Most document cases for handwriting experts in private practice involve handwriting comparisons. How is hand writing differentiated between people? Initially, writers learn to write by emulating a handwriting system taught in school. As students mature, they quickly stray from the copybook forms to making letters with individualizing features. These characteristics may include variations in the form of the writing slant, the spacing between letters, the design and length of approach and termination strokes, the positioning of ‘i-dots’ and ‘t-crossings’, height relationships, the design of numerals, and so forth.
Writer’s need to balance their writing product by the limitations of their writing skill, how elaborate or embellished they wish writing to exhibit and the utilitarian influence of how quickly they would like to write. A person struggling to embellish their writing will require more time than a skilled writer using a plain cursive style.
There is natural variation in the signatures and writing of all people. A document examiner will ask for several known writing samples of a suspected writer for the handwriting comparison. By having several specimens, the signature expert will be able to establish a master pattern or consistency of the writer. The questioned signature will then either conform to the known writing specimens or not.
Handwriting comparisons is a complex process. For example, some signatures may pictorially appear to the be the product of the same person. However, a comparison by a document examiner may prove a signature in question was not genuine but rather the result of a simulation, tracing, or a ‘cut and paste’ fabrication.
It is common to hear a client state they compared a signature in question with one or two known signatures of the purported writer. As a support to their contention a signature was forged, they will note difference during their quick assessment. However, a proper handwriting comparison may show the differences were simply the result of natural variation by that writer. Signature examinations require several known specimens to learn what features are in common from signature to signature and which features vary.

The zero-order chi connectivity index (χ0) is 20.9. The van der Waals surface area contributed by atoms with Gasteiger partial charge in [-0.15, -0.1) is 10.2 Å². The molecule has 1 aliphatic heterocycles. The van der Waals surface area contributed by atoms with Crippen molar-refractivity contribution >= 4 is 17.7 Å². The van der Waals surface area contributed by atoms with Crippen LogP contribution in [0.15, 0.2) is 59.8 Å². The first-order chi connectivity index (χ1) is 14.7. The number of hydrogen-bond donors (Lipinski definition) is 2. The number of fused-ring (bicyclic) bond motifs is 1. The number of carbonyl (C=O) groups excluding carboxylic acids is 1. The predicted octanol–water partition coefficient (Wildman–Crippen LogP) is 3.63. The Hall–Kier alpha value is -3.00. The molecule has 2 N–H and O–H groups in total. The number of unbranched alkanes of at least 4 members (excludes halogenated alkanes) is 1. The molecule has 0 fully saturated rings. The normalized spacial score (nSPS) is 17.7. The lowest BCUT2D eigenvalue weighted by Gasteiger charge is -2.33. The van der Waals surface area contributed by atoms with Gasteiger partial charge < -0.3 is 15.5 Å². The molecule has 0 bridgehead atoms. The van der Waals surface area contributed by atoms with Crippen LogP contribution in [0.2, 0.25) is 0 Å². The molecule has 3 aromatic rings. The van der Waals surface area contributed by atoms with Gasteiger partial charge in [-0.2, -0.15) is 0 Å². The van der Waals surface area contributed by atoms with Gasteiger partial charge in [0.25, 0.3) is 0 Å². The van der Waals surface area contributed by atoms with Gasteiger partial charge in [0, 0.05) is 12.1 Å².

Before a Forensic Document Examiner develops an appropriate opinion for his/her client following a signature or handwriting examination, consideration is given to whether the questioned and known specimens relied upon were original or photocopies, the number of known handwriting specimens provided, how closely dated the known specimens were dated to the questioned writing, etc.
Forensic Document Examiners commonly use one of nine opinions related to signature or handwriting comparisons; Identification, Highly Probable (did write), Probable (did write), Indications (did write), Inconclusive, Indications (did not write), Probable (did not write), Highly Probable (did not write), and Elimination.
Although a client would ideally like a black and white answer to their document or signature issue, that is not always possible for the reasons mentioned above. What can you do to help a Forensic Document Examiner obtain the strongest opinion possible in your case? It is not difficult. If you have the original document in question available, submit it for the examination. If the case relates to a signature issue, collect several known signature specimens of the purported writer. The signatures samples should be obtained from approximately the same date as the signature in question.
Communicate with the Forensic Document Examiner you have hired for your case. If the suspected writer was having medical issues around the time the document was signed, it may influence the writer’s motor skill ability. If the writing stance or writing surface was out of the ordinary, make the document examiner aware of it. Writing under the influence of alcohol or drugs may affect writing.
Although commonly overlooked, indented writing may be of significant value in resolving questioned document issues. As the term implies, indented writing is the non-visible indentations or images applied to a sheet of paper positioned below the page actually written upon.
The indentations may be made visible by rubbing with a crayon or the side of a pencil, however, it is a destructive process not used by forensic document examiners
A specialized laboratory instrument
is used by document examiners to recover indented writing. The process is non-destructive, leaving no marks on the document. An image is produced providing tangible evidence of the continuity, or non-continuity, of entries made in a journal, medical record, accounting book, etc.
A qualified document examiner will have the instrumentation and knowledge of techniques appropriate to a variety of document issues.